After the announcement, Huffman once again called out the racetrack, stating that the rule was never once mentioned in the drivers’ meeting and that track staff even admitted to this. Further, he added that options for scuff tires were never once mentioned to the teams and that the team should have been given a heads up while working to repair their cars for the second feature that this would become an issue.
Just two months later, Huffman again found himself in the middle of controversy, and this time a legal situation. A bump-and-run from Huffman to the back of competitor Annabeth Barnes-Crumb led to an attempt at retaliation from Barnes-Crumb and later Barnes-Crumb tracking down Huffman under caution and deliberately destroying both racecars.
Around that same time, a fight between Huffman’s spotter and father, Robert Huffman, and Barnes-Crumb’s spotter and husband, Jake Crumb, broke out on the spotters stand that led to violent images towards the end of the fight, with Robert Huffman on the receiving end.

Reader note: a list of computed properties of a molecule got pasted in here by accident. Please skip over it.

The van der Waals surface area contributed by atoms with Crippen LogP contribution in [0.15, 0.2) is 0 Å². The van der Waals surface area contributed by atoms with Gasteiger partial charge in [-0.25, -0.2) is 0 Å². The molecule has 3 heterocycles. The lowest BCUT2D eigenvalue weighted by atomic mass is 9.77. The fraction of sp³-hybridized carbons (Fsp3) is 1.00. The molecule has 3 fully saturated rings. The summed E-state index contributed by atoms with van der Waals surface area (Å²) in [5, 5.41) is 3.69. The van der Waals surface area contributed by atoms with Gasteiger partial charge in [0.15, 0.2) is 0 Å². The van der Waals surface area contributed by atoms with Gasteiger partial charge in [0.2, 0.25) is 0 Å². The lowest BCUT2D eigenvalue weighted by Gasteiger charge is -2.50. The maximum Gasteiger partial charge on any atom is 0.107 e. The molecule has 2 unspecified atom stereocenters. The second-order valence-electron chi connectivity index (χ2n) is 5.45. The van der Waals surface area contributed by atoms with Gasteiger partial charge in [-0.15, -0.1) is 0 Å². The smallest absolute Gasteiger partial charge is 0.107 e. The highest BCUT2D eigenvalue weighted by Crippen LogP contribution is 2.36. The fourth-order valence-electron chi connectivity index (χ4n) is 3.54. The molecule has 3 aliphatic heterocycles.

The Huffman family chose to press simple assault charges against Crumb. Crumb then responded with charges of his own, claiming the video evidence that the Huffman’s have only shows half the story and that Huffman actually started the physical dispute. Eventually, charges were dropped from both sides.
Just before the incident, Huffman joined forces with Nelson Motorsports, a prominent force in late model stock racing and the CARS Tour over its history. The Nelson team had lacked the success over the past year that the team had become accustomed to, so the move to bring in Huffman who had such great short-track knowledge was the move the team felt they needed to bring them back to victory lane.
Just weeks later, the Huffman Racing team suffered another bump in the road, with the total loss of another racecar. During a test session at Hickory, Huffman’s limited late model was being driven by friend and fellow racer Travis Brown, who many know from the iRacing and Twitch streaming world as “Moonhead.”
With Brown in the car, an apparent mechanical failure of some kind caused the throttle to hang and send the No. 75 hard into the turn 1 wall. As Huffman put on display with his YouTube channel, the car was damaged beyond repair and thankfully Brown escaped with a concussion and some bruises.